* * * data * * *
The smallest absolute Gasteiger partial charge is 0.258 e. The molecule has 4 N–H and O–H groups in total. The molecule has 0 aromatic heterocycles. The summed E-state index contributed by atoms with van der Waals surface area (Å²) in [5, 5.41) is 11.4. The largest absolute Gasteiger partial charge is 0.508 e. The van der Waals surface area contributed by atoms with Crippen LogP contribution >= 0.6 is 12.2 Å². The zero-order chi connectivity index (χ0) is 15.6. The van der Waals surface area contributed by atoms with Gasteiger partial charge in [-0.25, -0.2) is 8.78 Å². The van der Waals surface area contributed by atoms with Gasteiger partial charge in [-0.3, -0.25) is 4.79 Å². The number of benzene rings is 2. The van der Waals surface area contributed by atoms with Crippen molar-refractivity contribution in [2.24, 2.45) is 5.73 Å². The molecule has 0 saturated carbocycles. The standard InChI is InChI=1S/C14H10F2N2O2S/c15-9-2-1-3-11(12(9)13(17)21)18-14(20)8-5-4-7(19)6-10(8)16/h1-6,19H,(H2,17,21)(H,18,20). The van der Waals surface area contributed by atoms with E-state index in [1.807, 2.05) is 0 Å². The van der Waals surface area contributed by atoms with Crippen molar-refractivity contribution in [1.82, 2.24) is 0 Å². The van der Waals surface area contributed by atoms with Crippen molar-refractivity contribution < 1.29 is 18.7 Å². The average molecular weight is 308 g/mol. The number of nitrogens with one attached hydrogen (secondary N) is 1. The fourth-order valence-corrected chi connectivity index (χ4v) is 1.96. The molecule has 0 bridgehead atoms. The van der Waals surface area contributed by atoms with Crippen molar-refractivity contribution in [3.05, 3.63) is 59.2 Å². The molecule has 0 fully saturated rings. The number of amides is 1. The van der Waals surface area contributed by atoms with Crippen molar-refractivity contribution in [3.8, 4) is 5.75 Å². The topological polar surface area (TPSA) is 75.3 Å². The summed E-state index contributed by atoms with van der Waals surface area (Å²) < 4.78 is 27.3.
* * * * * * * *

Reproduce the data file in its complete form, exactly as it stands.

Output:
The smallest absolute Gasteiger partial charge is 0.258 e. The molecule has 4 N–H and O–H groups in total. The molecule has 0 aromatic heterocycles. The summed E-state index contributed by atoms with van der Waals surface area (Å²) in [5, 5.41) is 11.4. The largest absolute Gasteiger partial charge is 0.508 e. The van der Waals surface area contributed by atoms with Crippen LogP contribution >= 0.6 is 12.2 Å². The zero-order chi connectivity index (χ0) is 15.6. The van der Waals surface area contributed by atoms with Gasteiger partial charge in [-0.25, -0.2) is 8.78 Å². The van der Waals surface area contributed by atoms with Gasteiger partial charge in [-0.3, -0.25) is 4.79 Å². The number of benzene rings is 2. The van der Waals surface area contributed by atoms with Crippen molar-refractivity contribution in [2.24, 2.45) is 5.73 Å². The molecule has 0 saturated carbocycles. The standard InChI is InChI=1S/C14H10F2N2O2S/c15-9-2-1-3-11(12(9)13(17)21)18-14(20)8-5-4-7(19)6-10(8)16/h1-6,19H,(H2,17,21)(H,18,20). The van der Waals surface area contributed by atoms with E-state index in [1.807, 2.05) is 0 Å². The van der Waals surface area contributed by atoms with Crippen molar-refractivity contribution in [1.82, 2.24) is 0 Å². The van der Waals surface area contributed by atoms with Crippen molar-refractivity contribution < 1.29 is 18.7 Å². The average molecular weight is 308 g/mol. The number of nitrogens with one attached hydrogen (secondary N) is 1. The fourth-order valence-corrected chi connectivity index (χ4v) is 1.96. The molecule has 0 bridgehead atoms. The van der Waals surface area contributed by atoms with Crippen molar-refractivity contribution in [3.05, 3.63) is 59.2 Å². The molecule has 0 fully saturated rings. The number of amides is 1. The van der Waals surface area contributed by atoms with Crippen molar-refractivity contribution in [3.8, 4) is 5.75 Å². The topological polar surface area (TPSA) is 75.3 Å². The summed E-state index contributed by atoms with van der Waals surface area (Å²) < 4.78 is 27.3.